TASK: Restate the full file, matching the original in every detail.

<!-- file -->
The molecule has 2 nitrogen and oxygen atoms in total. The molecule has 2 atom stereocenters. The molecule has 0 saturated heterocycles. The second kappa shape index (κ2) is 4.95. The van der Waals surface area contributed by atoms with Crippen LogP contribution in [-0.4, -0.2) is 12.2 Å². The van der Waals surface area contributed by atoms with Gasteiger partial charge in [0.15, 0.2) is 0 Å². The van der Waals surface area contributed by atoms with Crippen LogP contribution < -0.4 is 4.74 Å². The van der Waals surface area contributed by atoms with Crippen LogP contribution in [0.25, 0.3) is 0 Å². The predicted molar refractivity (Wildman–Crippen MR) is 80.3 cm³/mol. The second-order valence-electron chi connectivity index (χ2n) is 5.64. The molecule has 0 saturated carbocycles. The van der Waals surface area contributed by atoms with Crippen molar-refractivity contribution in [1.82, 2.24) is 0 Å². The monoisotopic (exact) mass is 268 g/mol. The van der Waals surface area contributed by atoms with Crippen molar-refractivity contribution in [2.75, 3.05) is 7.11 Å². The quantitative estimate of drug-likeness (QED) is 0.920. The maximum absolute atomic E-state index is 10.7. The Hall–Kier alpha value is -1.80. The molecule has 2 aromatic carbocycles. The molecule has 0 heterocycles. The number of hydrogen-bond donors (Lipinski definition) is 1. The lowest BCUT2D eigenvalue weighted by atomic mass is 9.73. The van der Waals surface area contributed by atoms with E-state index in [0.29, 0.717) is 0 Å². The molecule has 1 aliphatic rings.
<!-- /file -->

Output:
The molecule has 2 nitrogen and oxygen atoms in total. The molecule has 2 atom stereocenters. The molecule has 0 saturated heterocycles. The second kappa shape index (κ2) is 4.95. The van der Waals surface area contributed by atoms with Crippen LogP contribution in [-0.4, -0.2) is 12.2 Å². The van der Waals surface area contributed by atoms with Gasteiger partial charge in [0.15, 0.2) is 0 Å². The van der Waals surface area contributed by atoms with Crippen LogP contribution < -0.4 is 4.74 Å². The van der Waals surface area contributed by atoms with Crippen LogP contribution in [0.25, 0.3) is 0 Å². The predicted molar refractivity (Wildman–Crippen MR) is 80.3 cm³/mol. The second-order valence-electron chi connectivity index (χ2n) is 5.64. The molecule has 0 saturated carbocycles. The van der Waals surface area contributed by atoms with Crippen molar-refractivity contribution in [1.82, 2.24) is 0 Å². The monoisotopic (exact) mass is 268 g/mol. The van der Waals surface area contributed by atoms with Crippen molar-refractivity contribution in [2.75, 3.05) is 7.11 Å². The quantitative estimate of drug-likeness (QED) is 0.920. The maximum absolute atomic E-state index is 10.7. The Hall–Kier alpha value is -1.80. The molecule has 2 aromatic carbocycles. The molecule has 0 heterocycles. The number of hydrogen-bond donors (Lipinski definition) is 1. The lowest BCUT2D eigenvalue weighted by atomic mass is 9.73. The van der Waals surface area contributed by atoms with E-state index in [0.29, 0.717) is 0 Å². The molecule has 1 aliphatic rings.